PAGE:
Good Friday and Divine Repossession

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There is nothing more terrifying than walking outside to find your car is gone, and nothing more humbling than learning you’re to blame.

That’s what happened to me one spring morning in 2006. I walked out of my apartment and found a pair of black tire marks in place of my car. I called the police, assuming someone had stolen my Saturn during the night. I quickly found out the truth was more embarrassing.

At the time, I was trying to make a living as a reporter at a weekly paper. I should have known it was going to be difficult when, upon being offered the job, I had to ask for a calculator to see if I could afford to live on the salary they offered. Despite having a second job at a local bookstore, it was difficult to scrape enough money together each month for rent, food and bills. One of the obligations that took a hit: My car loan, which languished for too long without a payment. When I called the police, they informed me that my car had not been stolen; it had been taken back.

It was one of the worst days of my life. I had to call in sick and figure out a plan, which included confessing my screw-up to my parents, who loaned me the $1,000 I needed to get the car out of hock (I should say gave me the money, because I can’t imagine I had the means to pay it back). My roommate drove me to a party store so I could send a money order via Western Union. The next day, my sister drove me nearly an hour to where the car was being stored.

In addition to the embarrassment I felt from having a vehicle repossessed, I bore a black mark on my credit that took years to fall off. I moved back home with my parents for two years to ensure that I had enough money to meet my bills. I was unable to secure a credit card for years. I worried that I would never be able to buy another car or a house; I went into panic attacks when I finally applied for an apartment, fearing my failure to keep up with my car would prevent me from finding a place to live (it didn’t; but the repo did mean that my interest rates were nightmares for several years).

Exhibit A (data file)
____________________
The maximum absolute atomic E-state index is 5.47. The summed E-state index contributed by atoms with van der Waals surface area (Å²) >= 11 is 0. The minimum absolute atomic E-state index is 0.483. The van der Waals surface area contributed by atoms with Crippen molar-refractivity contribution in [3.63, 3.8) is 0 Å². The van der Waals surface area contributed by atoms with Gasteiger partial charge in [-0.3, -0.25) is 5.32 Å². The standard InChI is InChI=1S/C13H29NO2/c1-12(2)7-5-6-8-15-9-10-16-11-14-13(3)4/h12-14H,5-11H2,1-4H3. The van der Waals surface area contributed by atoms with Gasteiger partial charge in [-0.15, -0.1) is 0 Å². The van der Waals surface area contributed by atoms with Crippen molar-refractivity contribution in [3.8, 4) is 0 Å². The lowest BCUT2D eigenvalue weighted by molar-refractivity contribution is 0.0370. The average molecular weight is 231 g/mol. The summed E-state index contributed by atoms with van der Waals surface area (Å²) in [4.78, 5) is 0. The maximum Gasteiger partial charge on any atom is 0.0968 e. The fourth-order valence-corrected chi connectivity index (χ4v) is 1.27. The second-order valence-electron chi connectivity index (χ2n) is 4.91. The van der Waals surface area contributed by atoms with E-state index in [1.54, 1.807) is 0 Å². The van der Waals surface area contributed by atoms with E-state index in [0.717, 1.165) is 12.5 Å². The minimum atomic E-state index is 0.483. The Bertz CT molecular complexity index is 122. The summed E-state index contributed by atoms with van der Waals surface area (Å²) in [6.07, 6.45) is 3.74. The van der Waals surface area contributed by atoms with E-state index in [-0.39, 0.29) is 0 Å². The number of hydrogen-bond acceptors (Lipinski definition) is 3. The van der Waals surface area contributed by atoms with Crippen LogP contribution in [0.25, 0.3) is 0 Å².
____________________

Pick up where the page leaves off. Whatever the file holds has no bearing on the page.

I know the problem of having debts you can’t pay. It’s not a good feeling. You feel helpless and ashamed. Your irresponsibility is brought to light and you’re dependent on others to make things right. You become painfully aware of how little you have and how much you owe, not to mention how much you’ve let someone down.

I also know the joy of debt paid. I’ve worked hard and have brought some credit card balances to zero. Just last summer, I paid off my car (not the same car as before). To received that “paid in full,” zero-balance notice and know that your obligation is fulfilled is one of life’s great moments. There’s a weight lifted, as the debt you’ve been shackled to falls away.

Which is why Good Friday and Easter weekend are so bittersweet.

Good Friday is a reminder of a debt I could never pay. On the cross, I see every sin I’ve committed starting back at me. It’s brought to my attention that every breath I’ve taken has been soaked in selfishness. When it comes to a statement of righteousness, I’m deep in the red. Given that even my best works are tinged with rebellion and self-interest, I can never hope to reach a zero balance, let alone a positive mark. Before God, I’m helpless and unable to make things right.

And yet, there’s an act of divine repossession, as God looks at my ledger and says “it’s on me.” That’s the beauty of Good Friday. I can’t have someone loan me righteousness, and I can’t scrounge or save enough of it. Instead of condemning me, Christ came and paid the debt I owed, dying in my place and absorbing the wrath that was rightfully mine. And it’s not a loan; it’s a payment. It’s not just enough to restore me to good standing; Christ’s righteousness puts me so far in the positive balance that I never have to inability to pay again. That record of my sin? It’s nailed to the cross (Col. 2: 13-14) and replaced with a zero-balance letter.

It’s a hard truth to face, especially in a culture where we like to believe we can pull ourselves up by our bootstraps and be self-made men and women. Good Friday is a reminder of our deep debt and our inability to pay. But it’s also a wonderful time to refocus on our benefactor, the person who made redeemed us. On the cross we see our guilt and His goodness, our weakness and His strength, our shame and His glory. Red marks have been replaced by red blood, debtor’s prison is now an empty tomb. We are debt-free, now possessed by our glorious King.

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